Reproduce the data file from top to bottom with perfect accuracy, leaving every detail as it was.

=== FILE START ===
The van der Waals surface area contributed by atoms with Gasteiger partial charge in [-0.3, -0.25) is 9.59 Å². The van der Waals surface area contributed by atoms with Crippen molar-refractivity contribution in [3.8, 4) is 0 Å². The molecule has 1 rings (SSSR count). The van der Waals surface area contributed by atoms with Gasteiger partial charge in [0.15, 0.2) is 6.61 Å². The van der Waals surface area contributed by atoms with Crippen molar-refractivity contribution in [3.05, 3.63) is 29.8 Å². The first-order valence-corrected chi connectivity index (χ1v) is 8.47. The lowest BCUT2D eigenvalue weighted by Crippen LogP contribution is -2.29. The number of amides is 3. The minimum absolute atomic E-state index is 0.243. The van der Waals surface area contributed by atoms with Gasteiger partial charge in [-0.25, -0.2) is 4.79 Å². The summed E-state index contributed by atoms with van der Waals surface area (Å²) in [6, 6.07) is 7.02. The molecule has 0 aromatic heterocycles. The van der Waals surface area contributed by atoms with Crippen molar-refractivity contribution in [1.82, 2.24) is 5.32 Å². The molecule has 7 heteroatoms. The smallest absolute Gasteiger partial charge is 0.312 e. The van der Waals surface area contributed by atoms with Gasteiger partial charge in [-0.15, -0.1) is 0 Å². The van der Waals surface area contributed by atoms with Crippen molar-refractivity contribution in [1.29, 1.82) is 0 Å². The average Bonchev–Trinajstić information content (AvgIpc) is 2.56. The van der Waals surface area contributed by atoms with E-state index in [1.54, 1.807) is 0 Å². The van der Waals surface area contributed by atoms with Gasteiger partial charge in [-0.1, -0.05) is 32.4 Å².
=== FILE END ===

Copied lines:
The van der Waals surface area contributed by atoms with Gasteiger partial charge in [-0.3, -0.25) is 9.59 Å². The van der Waals surface area contributed by atoms with Crippen molar-refractivity contribution in [3.8, 4) is 0 Å². The molecule has 1 rings (SSSR count). The van der Waals surface area contributed by atoms with Gasteiger partial charge in [0.15, 0.2) is 6.61 Å². The van der Waals surface area contributed by atoms with Crippen molar-refractivity contribution in [3.05, 3.63) is 29.8 Å². The first-order valence-corrected chi connectivity index (χ1v) is 8.47. The lowest BCUT2D eigenvalue weighted by Crippen LogP contribution is -2.29. The number of amides is 3. The minimum absolute atomic E-state index is 0.243. The van der Waals surface area contributed by atoms with Gasteiger partial charge in [-0.25, -0.2) is 4.79 Å². The summed E-state index contributed by atoms with van der Waals surface area (Å²) in [6, 6.07) is 7.02. The molecule has 0 aromatic heterocycles. The van der Waals surface area contributed by atoms with Crippen molar-refractivity contribution in [1.82, 2.24) is 5.32 Å². The molecule has 7 heteroatoms. The smallest absolute Gasteiger partial charge is 0.312 e. The van der Waals surface area contributed by atoms with Gasteiger partial charge in [-0.15, -0.1) is 0 Å². The van der Waals surface area contributed by atoms with Crippen molar-refractivity contribution in [1.29, 1.82) is 0 Å². The average Bonchev–Trinajstić information content (AvgIpc) is 2.56. The van der Waals surface area contributed by atoms with E-state index in [1.54, 1.807) is 0 Å². The van der Waals surface area contributed by atoms with Gasteiger partial charge in [-0.1, -0.05) is 32.4 Å².